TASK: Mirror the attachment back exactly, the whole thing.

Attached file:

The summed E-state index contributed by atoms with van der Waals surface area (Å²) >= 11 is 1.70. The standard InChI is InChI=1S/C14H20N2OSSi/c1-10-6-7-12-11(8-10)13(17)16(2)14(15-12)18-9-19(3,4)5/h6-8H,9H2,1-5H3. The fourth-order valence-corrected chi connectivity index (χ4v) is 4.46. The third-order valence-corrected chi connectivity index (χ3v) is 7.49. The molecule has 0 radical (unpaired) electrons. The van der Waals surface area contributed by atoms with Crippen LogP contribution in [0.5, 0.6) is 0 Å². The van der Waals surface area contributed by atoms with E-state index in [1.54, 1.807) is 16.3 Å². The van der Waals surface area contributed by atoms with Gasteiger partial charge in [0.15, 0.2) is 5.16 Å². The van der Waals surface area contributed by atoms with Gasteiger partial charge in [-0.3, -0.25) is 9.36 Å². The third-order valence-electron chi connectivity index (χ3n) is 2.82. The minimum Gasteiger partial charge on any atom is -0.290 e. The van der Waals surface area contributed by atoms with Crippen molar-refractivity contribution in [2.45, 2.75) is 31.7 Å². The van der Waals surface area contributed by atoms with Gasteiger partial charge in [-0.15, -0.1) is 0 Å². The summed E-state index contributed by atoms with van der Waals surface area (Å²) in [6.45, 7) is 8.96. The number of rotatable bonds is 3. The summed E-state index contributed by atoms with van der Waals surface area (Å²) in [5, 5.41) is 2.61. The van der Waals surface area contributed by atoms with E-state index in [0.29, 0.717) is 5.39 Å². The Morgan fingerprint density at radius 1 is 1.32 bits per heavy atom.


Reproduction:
The summed E-state index contributed by atoms with van der Waals surface area (Å²) >= 11 is 1.70. The standard InChI is InChI=1S/C14H20N2OSSi/c1-10-6-7-12-11(8-10)13(17)16(2)14(15-12)18-9-19(3,4)5/h6-8H,9H2,1-5H3. The fourth-order valence-corrected chi connectivity index (χ4v) is 4.46. The third-order valence-corrected chi connectivity index (χ3v) is 7.49. The molecule has 0 radical (unpaired) electrons. The van der Waals surface area contributed by atoms with Crippen LogP contribution in [0.5, 0.6) is 0 Å². The van der Waals surface area contributed by atoms with E-state index in [1.54, 1.807) is 16.3 Å². The van der Waals surface area contributed by atoms with Gasteiger partial charge in [0.15, 0.2) is 5.16 Å². The van der Waals surface area contributed by atoms with Gasteiger partial charge in [-0.3, -0.25) is 9.36 Å². The third-order valence-electron chi connectivity index (χ3n) is 2.82. The minimum Gasteiger partial charge on any atom is -0.290 e. The van der Waals surface area contributed by atoms with Crippen molar-refractivity contribution in [2.45, 2.75) is 31.7 Å². The van der Waals surface area contributed by atoms with Gasteiger partial charge in [-0.15, -0.1) is 0 Å². The summed E-state index contributed by atoms with van der Waals surface area (Å²) in [6.45, 7) is 8.96. The number of rotatable bonds is 3. The summed E-state index contributed by atoms with van der Waals surface area (Å²) in [5, 5.41) is 2.61. The van der Waals surface area contributed by atoms with E-state index in [0.29, 0.717) is 5.39 Å². The Morgan fingerprint density at radius 1 is 1.32 bits per heavy atom.